The Immense Power, Beauty, and Promise of Multi-Messenger Astronomy

by Adam Hadhazy

Q&A with Daniel Holz from the Kavli Institute for Cosmological Physics

The Author

Adam Hadhazy

Astronomy ain't what it used to be . . . and that is a great thing. For most of its history as a science, astronomy rested solely upon light visible to the human eye. That all changed in the 20th century when scientists learned to capture invisible kinds of light, ranging from radio waves to gamma rays, as well as atomic nuclei—dubbed cosmic rays—and ghostly particles called neutrinos raining down from space. In 2015, scientists detected yet another kind of cosmic messenger: the ripples in spacetime known as gravitational waves.

Thanks to the development of ever-more sensitive instruments, these four kinds of cosmic messengers are now routinely garnered. A new field known as multi-messenger astronomy has accordingly emerged, combining observations of the same astrophysical event to glean novel insights into the universe's workings.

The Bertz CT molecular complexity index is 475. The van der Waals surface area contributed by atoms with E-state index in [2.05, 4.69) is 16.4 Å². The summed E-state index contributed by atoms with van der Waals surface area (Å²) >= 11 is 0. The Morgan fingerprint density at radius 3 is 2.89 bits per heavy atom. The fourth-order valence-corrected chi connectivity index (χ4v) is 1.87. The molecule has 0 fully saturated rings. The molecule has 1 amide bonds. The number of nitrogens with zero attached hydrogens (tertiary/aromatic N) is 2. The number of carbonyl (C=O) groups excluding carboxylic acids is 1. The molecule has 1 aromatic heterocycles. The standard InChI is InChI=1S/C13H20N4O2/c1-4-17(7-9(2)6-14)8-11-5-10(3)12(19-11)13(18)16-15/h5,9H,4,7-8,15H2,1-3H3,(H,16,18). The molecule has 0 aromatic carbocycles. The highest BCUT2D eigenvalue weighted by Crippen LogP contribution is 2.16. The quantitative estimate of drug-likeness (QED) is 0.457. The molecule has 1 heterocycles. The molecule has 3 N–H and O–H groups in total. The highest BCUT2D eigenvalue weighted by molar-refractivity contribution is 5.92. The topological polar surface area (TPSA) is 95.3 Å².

To learn more about the promise of multi-messenger astronomy, The Kavli Foundation spoke with Daniel Holz, a professor at the Kavli Institute for Cosmological Physics (KICP) at the University of Chicago. Holz works on the frontlines of multi-messenger astronomy and is a member of the international collaboration for LIGO (Laser Interferometer Gravitational-wave Observatory), the groundbreaking facility that first detected gravitational waves.

How does multi-messenger astronomy build upon conventional, light-based astronomy?

Daniel Holz: In the past we've mostly just looked up and out at the universe. We've used all sorts of different telescopes, ranging from familiar optical telescopes like Galileo's very first one more than four centuries ago and the Hubble Space Telescope of today, to more exotic telescopes such as microwave ones—which "see" the same sort of light that heats up food in your microwave oven—and radio telescopes and x-ray telescopes. These telescopes have become very powerful, and we've learned all sorts of amazing things.

But now we also have the possibility of "listening" to the universe through gravitational waves, which are ripples in space and time arising from gravity. This is an entirely new way to learn things. We can also detect particles such as neutrinos and cosmic rays from distant sources, and this is sort of like the sources reaching out and touching us.

The most exciting discoveries come from combining these different senses. It's a much deeper culinary experience if you can taste your food and also see your food and smell your food.